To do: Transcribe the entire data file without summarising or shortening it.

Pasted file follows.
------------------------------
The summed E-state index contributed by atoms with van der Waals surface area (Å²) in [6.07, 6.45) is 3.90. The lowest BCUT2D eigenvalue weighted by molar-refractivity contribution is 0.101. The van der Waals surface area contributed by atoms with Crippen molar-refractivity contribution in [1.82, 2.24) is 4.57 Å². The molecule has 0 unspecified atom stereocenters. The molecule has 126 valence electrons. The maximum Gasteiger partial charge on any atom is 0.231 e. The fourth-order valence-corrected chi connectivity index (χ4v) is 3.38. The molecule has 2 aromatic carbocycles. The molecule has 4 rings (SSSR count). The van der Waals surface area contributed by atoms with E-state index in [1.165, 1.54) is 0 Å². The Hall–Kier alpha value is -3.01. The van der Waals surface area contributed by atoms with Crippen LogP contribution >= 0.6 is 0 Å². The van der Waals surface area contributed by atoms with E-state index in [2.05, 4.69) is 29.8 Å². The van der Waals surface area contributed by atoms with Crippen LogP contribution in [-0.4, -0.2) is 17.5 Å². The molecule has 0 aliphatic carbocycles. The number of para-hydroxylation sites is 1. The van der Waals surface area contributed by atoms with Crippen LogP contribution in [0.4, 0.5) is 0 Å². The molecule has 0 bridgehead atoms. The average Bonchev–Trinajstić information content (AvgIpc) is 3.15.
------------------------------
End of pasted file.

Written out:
The summed E-state index contributed by atoms with van der Waals surface area (Å²) in [6.07, 6.45) is 3.90. The lowest BCUT2D eigenvalue weighted by molar-refractivity contribution is 0.101. The van der Waals surface area contributed by atoms with Crippen molar-refractivity contribution in [1.82, 2.24) is 4.57 Å². The molecule has 0 unspecified atom stereocenters. The molecule has 126 valence electrons. The maximum Gasteiger partial charge on any atom is 0.231 e. The fourth-order valence-corrected chi connectivity index (χ4v) is 3.38. The molecule has 2 aromatic carbocycles. The molecule has 4 rings (SSSR count). The van der Waals surface area contributed by atoms with E-state index in [1.165, 1.54) is 0 Å². The Hall–Kier alpha value is -3.01. The van der Waals surface area contributed by atoms with Crippen LogP contribution >= 0.6 is 0 Å². The van der Waals surface area contributed by atoms with E-state index in [2.05, 4.69) is 29.8 Å². The van der Waals surface area contributed by atoms with Crippen LogP contribution in [-0.4, -0.2) is 17.5 Å². The molecule has 0 aliphatic carbocycles. The number of para-hydroxylation sites is 1. The van der Waals surface area contributed by atoms with Crippen LogP contribution in [0.4, 0.5) is 0 Å². The molecule has 0 bridgehead atoms. The average Bonchev–Trinajstić information content (AvgIpc) is 3.15.